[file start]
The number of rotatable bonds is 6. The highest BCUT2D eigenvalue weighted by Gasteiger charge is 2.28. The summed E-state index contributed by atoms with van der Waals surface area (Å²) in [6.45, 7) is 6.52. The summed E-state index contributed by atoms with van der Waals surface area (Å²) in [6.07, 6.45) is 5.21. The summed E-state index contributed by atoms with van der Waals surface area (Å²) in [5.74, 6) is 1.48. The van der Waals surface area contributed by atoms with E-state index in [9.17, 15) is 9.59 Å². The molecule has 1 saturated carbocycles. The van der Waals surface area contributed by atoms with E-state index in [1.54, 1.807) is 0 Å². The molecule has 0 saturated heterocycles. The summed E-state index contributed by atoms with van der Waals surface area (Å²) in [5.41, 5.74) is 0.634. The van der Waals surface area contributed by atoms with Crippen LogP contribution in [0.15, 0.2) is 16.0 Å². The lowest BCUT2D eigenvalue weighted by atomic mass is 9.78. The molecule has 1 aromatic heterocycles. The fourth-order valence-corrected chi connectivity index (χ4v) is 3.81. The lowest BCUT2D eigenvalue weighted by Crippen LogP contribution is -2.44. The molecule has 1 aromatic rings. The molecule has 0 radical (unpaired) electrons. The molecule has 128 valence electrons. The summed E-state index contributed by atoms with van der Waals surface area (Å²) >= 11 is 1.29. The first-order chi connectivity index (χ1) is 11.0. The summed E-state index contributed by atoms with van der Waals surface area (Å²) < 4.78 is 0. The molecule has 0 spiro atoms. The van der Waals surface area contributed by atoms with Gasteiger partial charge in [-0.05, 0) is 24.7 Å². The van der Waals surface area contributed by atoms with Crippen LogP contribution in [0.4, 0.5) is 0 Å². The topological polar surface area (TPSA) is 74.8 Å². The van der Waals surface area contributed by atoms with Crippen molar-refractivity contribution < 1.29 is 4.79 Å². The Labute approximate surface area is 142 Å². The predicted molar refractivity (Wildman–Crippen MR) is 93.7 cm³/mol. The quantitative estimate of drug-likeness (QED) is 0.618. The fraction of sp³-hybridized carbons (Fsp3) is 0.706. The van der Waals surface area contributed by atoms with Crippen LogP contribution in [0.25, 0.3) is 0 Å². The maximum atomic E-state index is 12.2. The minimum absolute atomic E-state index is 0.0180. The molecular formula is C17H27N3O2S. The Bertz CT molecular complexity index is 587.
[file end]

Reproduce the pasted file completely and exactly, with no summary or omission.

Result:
The number of rotatable bonds is 6. The highest BCUT2D eigenvalue weighted by Gasteiger charge is 2.28. The summed E-state index contributed by atoms with van der Waals surface area (Å²) in [6.45, 7) is 6.52. The summed E-state index contributed by atoms with van der Waals surface area (Å²) in [6.07, 6.45) is 5.21. The summed E-state index contributed by atoms with van der Waals surface area (Å²) in [5.74, 6) is 1.48. The van der Waals surface area contributed by atoms with E-state index in [9.17, 15) is 9.59 Å². The molecule has 1 saturated carbocycles. The van der Waals surface area contributed by atoms with E-state index in [1.54, 1.807) is 0 Å². The molecule has 0 saturated heterocycles. The summed E-state index contributed by atoms with van der Waals surface area (Å²) in [5.41, 5.74) is 0.634. The van der Waals surface area contributed by atoms with Crippen LogP contribution in [0.15, 0.2) is 16.0 Å². The lowest BCUT2D eigenvalue weighted by atomic mass is 9.78. The molecule has 1 aromatic heterocycles. The fourth-order valence-corrected chi connectivity index (χ4v) is 3.81. The lowest BCUT2D eigenvalue weighted by Crippen LogP contribution is -2.44. The molecule has 1 aromatic rings. The molecule has 0 radical (unpaired) electrons. The molecule has 128 valence electrons. The summed E-state index contributed by atoms with van der Waals surface area (Å²) >= 11 is 1.29. The first-order chi connectivity index (χ1) is 11.0. The summed E-state index contributed by atoms with van der Waals surface area (Å²) < 4.78 is 0. The molecule has 0 spiro atoms. The van der Waals surface area contributed by atoms with Gasteiger partial charge in [-0.05, 0) is 24.7 Å². The van der Waals surface area contributed by atoms with Crippen LogP contribution in [0.4, 0.5) is 0 Å². The topological polar surface area (TPSA) is 74.8 Å². The van der Waals surface area contributed by atoms with Crippen molar-refractivity contribution < 1.29 is 4.79 Å². The Labute approximate surface area is 142 Å². The predicted molar refractivity (Wildman–Crippen MR) is 93.7 cm³/mol. The quantitative estimate of drug-likeness (QED) is 0.618. The fraction of sp³-hybridized carbons (Fsp3) is 0.706. The van der Waals surface area contributed by atoms with Crippen LogP contribution in [0.25, 0.3) is 0 Å². The maximum atomic E-state index is 12.2. The minimum absolute atomic E-state index is 0.0180. The molecular formula is C17H27N3O2S. The Bertz CT molecular complexity index is 587.